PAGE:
Franz Kafka


Kafka was born July 3, 1883, into a middle class German-speaking Jewish family in Prague, in the Austrian province of Bohemia, inside the Austro-Hungarian Empire. His father was the Galanteriewaren merchant Hermann Kafka (1852-1931) and his mother was Julie Kafka, nee Löwy (1856-1934). Although his native language was German, he also learned Czech as a child, and spoke it fluently throughout his life. He also had some knowledge of French language and culture; one of his favorite authors was Flaubert and he had a sentimental affinity for Napoleon. He had two brothers, Georg and Heinrich, neither of whom lived two full years and died before Kafka was six, and three sisters, Elli, Valli and Ottla. From 1889 to 1893, Kafka attended the Deutsche Knabenschule at Fleischmarkt in Prague and finished his Matura exam in 1901. He went on to study law, and obtained his law degree in 1906, then worked for a worker’s accident insurance agency. He began writing on the side. In 1917 he began to suffer from tuberculosis, which would require frequent convalescence during which he was supported by his family, mostly notably his sister Ottla, whom he had much in common with.

The asceticism and self-deprecation with which Kafka is associated is well-documented in the letters of his and of his friends and family; however, it does need to be put into context. Chronic sickness–whether real or psychosomatic is a matter of debate–plagued him; aside from tuberculosis, he suffered from migraines, insomnia, constipation, boils, and other ailments. He attempted to counteract this by a regimen of naturopathic treatments, such as a vegetarian diet and consumption of large quantities of unpasteurized milk (the latter possibly the causal factor of his tuberculosis). Most likely today he would have been diagnosed as clinically depressed, but because of this his self-critical attitudes are severely exaggerated. While at school, he took an active role in organizing literary and social events, he did much to promote and organize performances for Yiddish theater, despite the misgivings of even his closest friends such as Max Brod, who usually supported him in everything else, and quite contrary to his fear of being perceived as both physically and mentally repulsive, impressed others with his boyish, neat, and austere good looks, his quiet and cool demeanor, and his intelligence and odd sense of humor.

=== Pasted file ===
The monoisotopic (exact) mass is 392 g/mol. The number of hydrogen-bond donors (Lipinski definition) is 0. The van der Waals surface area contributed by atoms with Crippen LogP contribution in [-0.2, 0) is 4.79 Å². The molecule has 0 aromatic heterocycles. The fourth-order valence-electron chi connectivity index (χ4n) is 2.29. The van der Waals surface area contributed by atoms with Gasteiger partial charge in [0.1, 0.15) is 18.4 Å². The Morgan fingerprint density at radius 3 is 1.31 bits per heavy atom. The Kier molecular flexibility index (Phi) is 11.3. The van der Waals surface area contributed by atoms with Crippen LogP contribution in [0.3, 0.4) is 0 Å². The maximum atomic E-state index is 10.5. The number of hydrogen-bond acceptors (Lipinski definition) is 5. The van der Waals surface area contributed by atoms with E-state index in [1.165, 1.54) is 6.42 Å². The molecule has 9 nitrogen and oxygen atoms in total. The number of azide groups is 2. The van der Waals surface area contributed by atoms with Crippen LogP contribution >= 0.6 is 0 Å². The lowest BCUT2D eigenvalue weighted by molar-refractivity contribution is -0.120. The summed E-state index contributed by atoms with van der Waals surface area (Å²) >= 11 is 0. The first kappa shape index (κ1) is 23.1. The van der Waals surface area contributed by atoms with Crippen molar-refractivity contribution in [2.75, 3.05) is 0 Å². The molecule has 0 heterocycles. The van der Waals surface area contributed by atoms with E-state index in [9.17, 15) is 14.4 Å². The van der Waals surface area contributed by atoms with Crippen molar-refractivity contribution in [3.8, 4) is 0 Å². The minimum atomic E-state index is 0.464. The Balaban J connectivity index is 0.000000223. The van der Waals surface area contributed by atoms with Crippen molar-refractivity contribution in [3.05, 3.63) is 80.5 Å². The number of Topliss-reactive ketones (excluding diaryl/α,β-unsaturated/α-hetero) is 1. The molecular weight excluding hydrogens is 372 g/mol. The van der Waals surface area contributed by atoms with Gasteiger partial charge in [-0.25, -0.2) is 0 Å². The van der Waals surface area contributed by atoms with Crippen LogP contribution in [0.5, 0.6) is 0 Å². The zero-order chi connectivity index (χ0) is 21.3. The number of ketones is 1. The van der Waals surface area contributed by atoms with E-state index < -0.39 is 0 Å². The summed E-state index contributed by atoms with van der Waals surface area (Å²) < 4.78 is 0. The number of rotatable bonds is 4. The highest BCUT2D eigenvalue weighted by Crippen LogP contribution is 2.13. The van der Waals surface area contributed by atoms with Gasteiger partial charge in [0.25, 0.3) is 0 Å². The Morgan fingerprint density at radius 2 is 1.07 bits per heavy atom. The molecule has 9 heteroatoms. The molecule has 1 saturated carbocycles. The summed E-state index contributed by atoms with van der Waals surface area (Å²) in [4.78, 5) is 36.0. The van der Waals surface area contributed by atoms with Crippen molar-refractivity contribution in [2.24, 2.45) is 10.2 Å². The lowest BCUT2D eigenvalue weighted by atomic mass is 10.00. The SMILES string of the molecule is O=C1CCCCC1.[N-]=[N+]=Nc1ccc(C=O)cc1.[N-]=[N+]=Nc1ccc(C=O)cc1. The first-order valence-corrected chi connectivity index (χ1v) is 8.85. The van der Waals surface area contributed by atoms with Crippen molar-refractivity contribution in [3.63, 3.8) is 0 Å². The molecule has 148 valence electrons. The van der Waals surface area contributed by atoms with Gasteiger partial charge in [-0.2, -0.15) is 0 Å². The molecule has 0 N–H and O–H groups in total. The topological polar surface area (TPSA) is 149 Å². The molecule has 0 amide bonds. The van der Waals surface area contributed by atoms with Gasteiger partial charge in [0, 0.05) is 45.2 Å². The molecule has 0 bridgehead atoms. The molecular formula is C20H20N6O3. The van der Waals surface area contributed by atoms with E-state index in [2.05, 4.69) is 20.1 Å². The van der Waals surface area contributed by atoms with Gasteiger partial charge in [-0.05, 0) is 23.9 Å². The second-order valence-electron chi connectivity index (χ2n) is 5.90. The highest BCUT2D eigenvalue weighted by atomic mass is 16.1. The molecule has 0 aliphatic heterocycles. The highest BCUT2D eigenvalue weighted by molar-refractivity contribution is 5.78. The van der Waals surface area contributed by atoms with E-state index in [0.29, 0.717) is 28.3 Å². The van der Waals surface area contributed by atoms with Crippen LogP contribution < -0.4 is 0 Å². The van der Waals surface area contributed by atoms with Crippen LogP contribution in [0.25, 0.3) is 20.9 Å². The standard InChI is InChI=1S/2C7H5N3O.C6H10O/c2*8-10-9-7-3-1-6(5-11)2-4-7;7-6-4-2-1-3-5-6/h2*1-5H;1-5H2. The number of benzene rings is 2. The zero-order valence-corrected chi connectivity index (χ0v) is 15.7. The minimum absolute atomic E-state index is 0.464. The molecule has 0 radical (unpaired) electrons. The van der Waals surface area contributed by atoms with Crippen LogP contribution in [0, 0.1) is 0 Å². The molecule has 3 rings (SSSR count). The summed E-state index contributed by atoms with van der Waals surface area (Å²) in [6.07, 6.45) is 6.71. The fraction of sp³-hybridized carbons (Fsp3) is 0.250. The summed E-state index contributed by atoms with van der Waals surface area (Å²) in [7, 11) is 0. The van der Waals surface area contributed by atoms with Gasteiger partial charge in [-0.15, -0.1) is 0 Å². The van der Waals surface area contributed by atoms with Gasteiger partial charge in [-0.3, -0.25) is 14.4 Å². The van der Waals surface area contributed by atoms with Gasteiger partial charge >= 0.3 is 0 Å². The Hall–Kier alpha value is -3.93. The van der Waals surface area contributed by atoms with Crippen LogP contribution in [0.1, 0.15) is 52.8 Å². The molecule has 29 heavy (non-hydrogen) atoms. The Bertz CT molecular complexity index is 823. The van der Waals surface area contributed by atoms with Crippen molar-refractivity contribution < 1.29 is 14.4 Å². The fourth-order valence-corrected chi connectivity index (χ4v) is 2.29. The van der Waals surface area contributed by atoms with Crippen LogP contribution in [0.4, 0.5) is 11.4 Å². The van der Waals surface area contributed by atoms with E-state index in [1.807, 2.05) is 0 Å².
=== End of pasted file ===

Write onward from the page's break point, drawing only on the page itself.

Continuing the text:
Kafka’s relationship with his domineering father is an important theme in his writing. In early 1920s he has important love affair with Czech journalist and writer Milena Jesenska. In 1923 he briefly moved to Berlin in the hope of distancing himself from his family’s influence to concentrate on his writing. His tuberculosis worsened; he returned to Prague, then went to a sanatorium near Vienna for treatment, where he died on June 3, 1924, apparently from starvation (Kafka’s condition made it too painful on his throat to eat, and since intravenous therapy had not been developed, there was no way to feed him). His body was brought back to Prague where he was buried June 11, 1924 in the New Jewish Cemetery in Prague-Zizkov.

Kafka published only a few short stories during his lifetime, a small part of his work, and consequently his writing attracted little attention until after his death. Before dying, he instructed his friend and literary executor Max Brod, to destroy all of his manuscripts. His lover Dora Dymant faithfully destroyed the manuscripts that she had, but Brod did not follow Kafka’s instructions and oversaw the publication of most of his work, which soon began to attract attention and critical regard. All his published works were written in German.

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